August 27, 2008

Marsh has cleaned up his act

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Urban Meyer, surrounded by reporters, looked at Lawrence Marsh as he ambled off to the locker room and told him he needed to clean up his act.

"Marsh, get a shave before Saturday," Meyer said.

Marsh's hygiene is his only problem right now.

After two years of barely getting off the bench, Marsh is now the Gators' best defensive tackle and has earned the starting spot at nose guard.

He took the off-season weight-training program more seriously and the red shirt sophomore fully committed himself to UF's program.

"I approached this year like I'm a senior, like there's no tomorrow," Marsh said. "I know I can do these things I just had to put my mind to it and buckle down."

The good part, for UF and Marsh, is that he's not a senior and is still only a sophomore. But with the rest of the inside of the defensive line jammed with injuries, if Marsh doesn't play well - neither will the Gators' defense.

Even as just a sophomore, Marsh is an elder on the inside of UF's line.

"I'm a little older than they are," Marsh said. "I was basing my season on working hard every day and taking it from there."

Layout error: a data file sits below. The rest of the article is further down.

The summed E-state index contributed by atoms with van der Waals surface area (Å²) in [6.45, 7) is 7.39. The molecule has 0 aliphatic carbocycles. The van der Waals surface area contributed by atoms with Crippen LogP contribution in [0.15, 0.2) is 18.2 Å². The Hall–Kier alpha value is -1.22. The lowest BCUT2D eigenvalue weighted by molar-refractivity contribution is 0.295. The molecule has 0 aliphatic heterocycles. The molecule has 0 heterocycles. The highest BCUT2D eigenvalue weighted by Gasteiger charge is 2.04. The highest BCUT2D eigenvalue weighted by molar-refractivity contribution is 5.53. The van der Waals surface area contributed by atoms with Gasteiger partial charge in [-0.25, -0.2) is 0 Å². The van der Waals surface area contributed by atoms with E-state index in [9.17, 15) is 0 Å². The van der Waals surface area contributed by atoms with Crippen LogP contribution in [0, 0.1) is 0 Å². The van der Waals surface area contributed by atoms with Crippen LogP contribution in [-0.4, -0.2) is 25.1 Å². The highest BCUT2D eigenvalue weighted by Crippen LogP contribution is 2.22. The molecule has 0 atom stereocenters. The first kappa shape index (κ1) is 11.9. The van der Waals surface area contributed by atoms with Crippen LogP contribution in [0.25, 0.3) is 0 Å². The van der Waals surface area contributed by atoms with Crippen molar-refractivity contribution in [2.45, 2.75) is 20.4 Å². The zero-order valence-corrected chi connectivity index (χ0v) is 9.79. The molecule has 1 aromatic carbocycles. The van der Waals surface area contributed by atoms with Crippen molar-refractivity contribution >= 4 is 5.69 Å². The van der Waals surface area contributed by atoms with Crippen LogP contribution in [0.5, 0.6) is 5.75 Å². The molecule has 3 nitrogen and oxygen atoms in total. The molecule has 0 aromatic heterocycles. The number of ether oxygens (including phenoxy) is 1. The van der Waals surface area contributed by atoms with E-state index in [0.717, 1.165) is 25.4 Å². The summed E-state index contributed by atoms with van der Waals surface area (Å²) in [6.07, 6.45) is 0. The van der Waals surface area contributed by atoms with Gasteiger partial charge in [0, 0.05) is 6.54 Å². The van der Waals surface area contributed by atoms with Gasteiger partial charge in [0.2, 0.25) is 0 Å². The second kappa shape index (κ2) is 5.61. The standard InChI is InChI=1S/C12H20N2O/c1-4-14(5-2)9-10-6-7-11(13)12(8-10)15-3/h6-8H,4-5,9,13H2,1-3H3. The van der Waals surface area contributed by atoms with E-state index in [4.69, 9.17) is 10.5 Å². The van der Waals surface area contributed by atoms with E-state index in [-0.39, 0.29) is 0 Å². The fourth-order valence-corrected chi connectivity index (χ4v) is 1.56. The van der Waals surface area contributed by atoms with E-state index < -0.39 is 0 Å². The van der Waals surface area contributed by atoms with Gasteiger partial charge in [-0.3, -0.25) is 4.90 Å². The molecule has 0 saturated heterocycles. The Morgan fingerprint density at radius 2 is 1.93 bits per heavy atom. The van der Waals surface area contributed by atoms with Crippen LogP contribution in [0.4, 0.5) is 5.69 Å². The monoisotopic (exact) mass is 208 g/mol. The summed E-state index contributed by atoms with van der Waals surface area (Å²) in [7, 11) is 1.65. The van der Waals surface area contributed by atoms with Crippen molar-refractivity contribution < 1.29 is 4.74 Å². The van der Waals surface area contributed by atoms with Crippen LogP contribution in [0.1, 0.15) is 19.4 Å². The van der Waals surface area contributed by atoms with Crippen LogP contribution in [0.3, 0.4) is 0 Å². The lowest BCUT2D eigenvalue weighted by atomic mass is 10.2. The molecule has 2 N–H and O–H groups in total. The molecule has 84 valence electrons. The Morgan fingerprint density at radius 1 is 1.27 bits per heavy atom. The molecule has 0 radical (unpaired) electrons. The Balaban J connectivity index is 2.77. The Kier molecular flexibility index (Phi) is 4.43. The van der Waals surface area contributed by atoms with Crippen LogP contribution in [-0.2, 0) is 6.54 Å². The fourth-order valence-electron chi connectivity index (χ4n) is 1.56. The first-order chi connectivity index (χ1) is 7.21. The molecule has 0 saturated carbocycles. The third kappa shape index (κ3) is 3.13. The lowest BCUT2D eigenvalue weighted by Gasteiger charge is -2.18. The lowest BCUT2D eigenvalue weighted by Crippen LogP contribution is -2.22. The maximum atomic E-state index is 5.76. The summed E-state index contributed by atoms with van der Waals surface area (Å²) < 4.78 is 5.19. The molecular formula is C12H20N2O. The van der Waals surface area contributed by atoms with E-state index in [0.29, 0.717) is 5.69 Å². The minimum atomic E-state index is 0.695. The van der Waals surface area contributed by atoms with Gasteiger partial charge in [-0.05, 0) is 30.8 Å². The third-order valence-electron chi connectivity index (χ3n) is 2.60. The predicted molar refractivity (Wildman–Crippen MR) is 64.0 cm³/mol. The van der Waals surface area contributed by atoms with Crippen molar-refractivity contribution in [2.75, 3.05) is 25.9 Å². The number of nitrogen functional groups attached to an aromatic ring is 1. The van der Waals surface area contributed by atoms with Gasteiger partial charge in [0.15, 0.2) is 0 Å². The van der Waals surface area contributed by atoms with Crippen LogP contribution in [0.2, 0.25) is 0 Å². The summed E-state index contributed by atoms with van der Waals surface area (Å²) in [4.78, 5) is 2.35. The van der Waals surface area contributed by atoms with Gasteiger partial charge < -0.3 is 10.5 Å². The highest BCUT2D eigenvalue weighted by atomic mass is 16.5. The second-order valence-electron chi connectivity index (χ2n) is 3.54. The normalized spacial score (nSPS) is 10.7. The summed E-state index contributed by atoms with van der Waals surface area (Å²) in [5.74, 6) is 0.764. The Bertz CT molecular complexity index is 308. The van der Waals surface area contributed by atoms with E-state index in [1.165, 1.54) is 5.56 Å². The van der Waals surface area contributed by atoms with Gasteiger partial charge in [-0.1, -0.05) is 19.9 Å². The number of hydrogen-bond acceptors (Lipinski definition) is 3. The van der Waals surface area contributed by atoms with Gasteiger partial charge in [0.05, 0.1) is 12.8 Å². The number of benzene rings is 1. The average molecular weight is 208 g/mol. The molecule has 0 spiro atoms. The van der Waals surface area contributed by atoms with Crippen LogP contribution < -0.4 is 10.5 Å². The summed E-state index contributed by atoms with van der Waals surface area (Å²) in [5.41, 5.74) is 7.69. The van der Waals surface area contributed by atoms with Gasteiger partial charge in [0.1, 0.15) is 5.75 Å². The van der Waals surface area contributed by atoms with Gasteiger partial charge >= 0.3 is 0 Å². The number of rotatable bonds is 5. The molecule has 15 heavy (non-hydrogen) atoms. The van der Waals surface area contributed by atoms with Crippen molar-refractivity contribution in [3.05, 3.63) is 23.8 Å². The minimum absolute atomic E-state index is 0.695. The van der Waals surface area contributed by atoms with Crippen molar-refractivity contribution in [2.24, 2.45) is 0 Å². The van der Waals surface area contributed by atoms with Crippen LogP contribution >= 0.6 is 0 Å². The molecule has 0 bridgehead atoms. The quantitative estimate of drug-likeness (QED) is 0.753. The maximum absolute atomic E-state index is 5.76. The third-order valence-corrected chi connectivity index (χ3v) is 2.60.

"Probably at the beginning of two-a-days, I just went home, talked to my family and when I came back I was just ready to go and get a starting position."

If he plays like he has so far in camp, though, things should go well.

"I usually pump guys up too much, and they break our hearts," Meyer said. "But he's really worked hard. He's had a good camp."

In his first two seasons at Florida, Marsh was more of a defensive end. But he put on some extra weight and got stronger to move to the guard spot. With Carlos Dunlap and Jermaine Cunningham manning the end spots, the depth on the inside was needed.

"As long as I just keep working at it I can (be) better," Marsh said. "(You) just line up at a different position. Line up a little bit farther inside than outside. That's it."

Defensive line coach Dan McCarney called Lawrence his most consistent tackle so far this camp.

"He needed to make major improvement with his footwork," McCarney said . "He's done that. … I feel better about him right now than I did any time last spring."

Now he'll get to go out on the field and prove it. And that certainly beats the heck out of the sideline.

"You think you're going to start, but you don't really know sometimes," Marsh said. "Your play just takes care of it if you keep making plays during practice and working hard. If the coaches start believing in you, then you know you're going to start."

Now, as Marsh puts it, he just has to keep proving himself to everyone, and he means everyone.

"I got to keep proving myself to my coaches and my teammates, the Gators, Gator Nation and the whole world," he said.

For now, the coaching staff will just take him proving himself to Hawaii's offensive line.



 

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